Akzo Nobel's plans to spin off its Organon Biosciences unit through an initial public stock offering of $11.9 billion or so came to a halt as it was announced that instead the
unit would be sold to Schering-Plough for $14.4 billion.
"Organon BioSciences will be an excellent fit with Schering-Plough strategically, scientifically, and financially," said Schering
Plough CEO Fred Hassan in an analysts call. "It builds on our growing strength in primary care, giving us immediate access
to central nervous system and women's healthcare products."
The acquisition enhances Schering-Plough's strength in human and animal biologic products, including the potential to develop
human vaccines, and makes it a leading animal healthcare company. Organon brings top-line sales of nearly $5 billion—$3.4
billion on the pharma side and $1.5 billion on the animal health side.
In addition, Organon offers a pipeline that includes five products in Phase III:
- Asenapine, for the treatment of schizophrenia and acute mania associated with bipolar disorder. The product was being codeveloped
with Pfizer, which withdrew from the arrangement last November;
- Sugammadex, for the reversal of neuromuscular blockade induced during surgical procedures;
- NOMAC/E2, an oral contraceptive product containing nomegestrol acetate, a novel progesterone, and estriadiol, a natural estrogen;
- ORG36286, a long-acting recombinant follicle-stimulating hormone for infertility; and
- Esmirtazapine (ORG50081), for the treatment of insomnia and potentially for hot flashes in menopausal women.
Goldman Sachs & Co. acted as financial advisor to Schering-Plough, and Morgan Stanley acted as financial advisor to Akzo Nobel in the transaction.
Oxford BioMedica, a publicly traded British biotech with a specialty in gene therapies, will acquire the privately held Oxxon Therapeutics in a deal that is valued at about $30 million.
Oxford Biomedica has a range of immunotherapy and gene therapy products in development, targeting various cancers, Parkinson's
disease, retinopathy, and spinal cord injury. Its lead candidate is TroVax, a therapeutic vaccine, which uses a pox virus
vector to deliver a proprietary tumor associated antigen (5T4) to elicit the body's immune response against the tumor. The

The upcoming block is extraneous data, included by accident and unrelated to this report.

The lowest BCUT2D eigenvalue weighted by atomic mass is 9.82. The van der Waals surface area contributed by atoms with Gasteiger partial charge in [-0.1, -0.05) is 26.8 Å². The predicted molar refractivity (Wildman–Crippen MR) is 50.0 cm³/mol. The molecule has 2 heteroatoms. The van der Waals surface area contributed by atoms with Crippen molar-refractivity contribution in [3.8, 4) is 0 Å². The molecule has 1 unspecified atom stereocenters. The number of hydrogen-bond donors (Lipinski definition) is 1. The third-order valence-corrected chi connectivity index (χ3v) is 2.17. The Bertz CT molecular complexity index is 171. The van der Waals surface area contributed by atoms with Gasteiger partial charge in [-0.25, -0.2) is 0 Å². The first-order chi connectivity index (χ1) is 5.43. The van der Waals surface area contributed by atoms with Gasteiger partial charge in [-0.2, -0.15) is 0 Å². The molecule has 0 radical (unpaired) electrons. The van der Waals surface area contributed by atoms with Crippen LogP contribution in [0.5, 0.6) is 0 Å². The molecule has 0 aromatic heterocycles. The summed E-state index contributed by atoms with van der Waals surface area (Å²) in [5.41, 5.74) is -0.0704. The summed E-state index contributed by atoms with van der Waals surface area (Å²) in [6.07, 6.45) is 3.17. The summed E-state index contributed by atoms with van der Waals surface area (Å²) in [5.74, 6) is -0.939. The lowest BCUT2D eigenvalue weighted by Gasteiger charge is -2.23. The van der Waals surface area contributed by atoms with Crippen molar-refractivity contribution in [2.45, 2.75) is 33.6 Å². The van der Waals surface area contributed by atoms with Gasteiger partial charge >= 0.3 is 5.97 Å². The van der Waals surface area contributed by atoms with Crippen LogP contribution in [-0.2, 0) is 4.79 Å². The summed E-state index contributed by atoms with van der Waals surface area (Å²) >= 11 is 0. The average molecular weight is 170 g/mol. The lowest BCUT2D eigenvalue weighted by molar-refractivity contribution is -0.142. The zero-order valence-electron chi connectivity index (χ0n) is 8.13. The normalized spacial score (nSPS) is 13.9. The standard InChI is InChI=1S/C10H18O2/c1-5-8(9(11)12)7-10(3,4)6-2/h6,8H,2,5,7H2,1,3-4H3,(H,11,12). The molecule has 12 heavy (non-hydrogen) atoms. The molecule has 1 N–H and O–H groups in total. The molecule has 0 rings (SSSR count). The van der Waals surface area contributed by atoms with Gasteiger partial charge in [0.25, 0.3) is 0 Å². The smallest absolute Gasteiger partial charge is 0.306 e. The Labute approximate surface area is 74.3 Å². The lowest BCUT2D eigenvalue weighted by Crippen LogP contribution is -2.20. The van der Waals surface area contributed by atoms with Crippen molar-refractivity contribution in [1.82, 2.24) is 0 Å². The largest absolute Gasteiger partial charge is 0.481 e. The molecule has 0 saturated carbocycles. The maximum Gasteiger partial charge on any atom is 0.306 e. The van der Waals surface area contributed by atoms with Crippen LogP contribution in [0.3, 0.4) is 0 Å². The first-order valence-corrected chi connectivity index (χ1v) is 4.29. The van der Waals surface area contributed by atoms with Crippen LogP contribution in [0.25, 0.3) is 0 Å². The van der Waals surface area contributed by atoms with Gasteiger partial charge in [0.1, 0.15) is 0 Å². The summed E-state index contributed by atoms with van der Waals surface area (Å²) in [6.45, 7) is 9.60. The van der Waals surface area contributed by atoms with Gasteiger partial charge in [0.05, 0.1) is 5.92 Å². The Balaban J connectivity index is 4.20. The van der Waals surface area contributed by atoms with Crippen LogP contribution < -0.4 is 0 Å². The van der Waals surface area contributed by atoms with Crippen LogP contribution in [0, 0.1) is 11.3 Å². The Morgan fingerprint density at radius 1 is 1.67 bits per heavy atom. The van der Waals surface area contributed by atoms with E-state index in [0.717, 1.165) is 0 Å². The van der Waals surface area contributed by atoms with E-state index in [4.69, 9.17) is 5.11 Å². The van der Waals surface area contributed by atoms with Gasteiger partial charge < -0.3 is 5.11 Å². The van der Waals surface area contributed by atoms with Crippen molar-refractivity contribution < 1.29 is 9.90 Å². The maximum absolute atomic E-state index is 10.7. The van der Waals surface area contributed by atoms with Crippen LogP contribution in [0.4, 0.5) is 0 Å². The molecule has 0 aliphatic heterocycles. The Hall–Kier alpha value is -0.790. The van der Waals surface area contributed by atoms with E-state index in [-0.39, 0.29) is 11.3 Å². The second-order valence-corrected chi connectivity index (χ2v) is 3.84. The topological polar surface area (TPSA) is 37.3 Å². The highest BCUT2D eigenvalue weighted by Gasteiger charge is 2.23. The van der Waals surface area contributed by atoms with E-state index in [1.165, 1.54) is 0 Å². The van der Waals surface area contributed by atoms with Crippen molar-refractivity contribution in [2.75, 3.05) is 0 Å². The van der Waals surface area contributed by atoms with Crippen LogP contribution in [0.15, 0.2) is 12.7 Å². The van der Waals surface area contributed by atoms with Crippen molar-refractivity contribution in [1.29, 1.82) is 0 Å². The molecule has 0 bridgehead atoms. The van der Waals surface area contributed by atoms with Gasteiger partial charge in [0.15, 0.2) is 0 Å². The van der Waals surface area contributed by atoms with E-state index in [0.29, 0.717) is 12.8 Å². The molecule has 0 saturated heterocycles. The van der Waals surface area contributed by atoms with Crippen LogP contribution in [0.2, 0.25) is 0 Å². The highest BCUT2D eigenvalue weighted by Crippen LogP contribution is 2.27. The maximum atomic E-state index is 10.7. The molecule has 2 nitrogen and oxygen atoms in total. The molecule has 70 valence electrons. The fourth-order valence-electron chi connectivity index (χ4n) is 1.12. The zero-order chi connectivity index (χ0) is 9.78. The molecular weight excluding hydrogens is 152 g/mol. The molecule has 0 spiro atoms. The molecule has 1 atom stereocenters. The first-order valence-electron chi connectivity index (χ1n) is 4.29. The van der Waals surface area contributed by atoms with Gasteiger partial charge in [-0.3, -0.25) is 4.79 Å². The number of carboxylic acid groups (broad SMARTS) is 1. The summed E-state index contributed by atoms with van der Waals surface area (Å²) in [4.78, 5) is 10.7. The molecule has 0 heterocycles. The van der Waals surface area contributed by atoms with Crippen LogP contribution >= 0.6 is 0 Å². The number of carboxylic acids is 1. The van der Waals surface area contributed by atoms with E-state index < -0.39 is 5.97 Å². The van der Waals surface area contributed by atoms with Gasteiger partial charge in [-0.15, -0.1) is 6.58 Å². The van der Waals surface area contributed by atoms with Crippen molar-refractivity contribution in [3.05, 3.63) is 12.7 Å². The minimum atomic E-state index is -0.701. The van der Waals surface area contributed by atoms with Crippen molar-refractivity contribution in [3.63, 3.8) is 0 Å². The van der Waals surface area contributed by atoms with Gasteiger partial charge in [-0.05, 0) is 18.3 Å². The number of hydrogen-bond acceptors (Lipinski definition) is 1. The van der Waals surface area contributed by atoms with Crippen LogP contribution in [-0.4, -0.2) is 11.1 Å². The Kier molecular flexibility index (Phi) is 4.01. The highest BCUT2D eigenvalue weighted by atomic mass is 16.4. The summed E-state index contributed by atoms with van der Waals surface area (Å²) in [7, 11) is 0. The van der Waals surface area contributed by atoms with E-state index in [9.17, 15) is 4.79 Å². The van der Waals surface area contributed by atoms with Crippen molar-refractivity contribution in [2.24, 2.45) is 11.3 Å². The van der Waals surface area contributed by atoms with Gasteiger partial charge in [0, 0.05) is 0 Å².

5T4 antigen is found in many solid tumors and its presence is associated with poor prognosis. TroVax, which is in Phase III
for renal cell cancer and in Phase II for several other cancers, is expected to be useful against a wide range of solid tumors.
The company also has developed LentiVector, a gene delivery vector based on lentiviruses.
Oxxon, an Oxford University spin-off, specializes in therapeutic vaccines. It brings to the table a therapeutic vaccine for
melanoma, currently in Phase II. The product is especially significant for Oxford BioMedica because, unlike most other solid
tumors, melanoma lacks 5T4 and cannot be a potential target for TroVax. Oxxon also has products in development for infectious
diseases, including hepatitis B and HIV.
Oxxon's investors include the venture capital firms Quester, MVM Life Science Partners, and US-based East Hill Management.
Jazz Pharmaceuticals of Palo Alto, CA, has filed a registration statement with the Securities and Exchange Commission for an initial public stock
offering worth up to $172.5 million.
Jazz is a specialty pharma company focused on neurology and psychiatry, which aims to improve existing products through reformulation
and delivery technology. It has two marketed products, both acquired through the $80 million acquisition of Orphan Medical in June 2005:
- Xyrem (sodium oxybate) for excessive daytime sleepiness and cataplexia in patients with narcolepsy (2006 sales, $29 million.)
- Antizol (fomepizole), an antidote for ethylene glycol and methanol poisoning ($13 million).
The company's pipeline includes Luvox CR (fluvoxamine maleate extended release capsules), a selective serotonin reuptake inhibitor
developed for obsessive compulsive disorder. The product, licensed from Solvay, is expected to launch in 2008.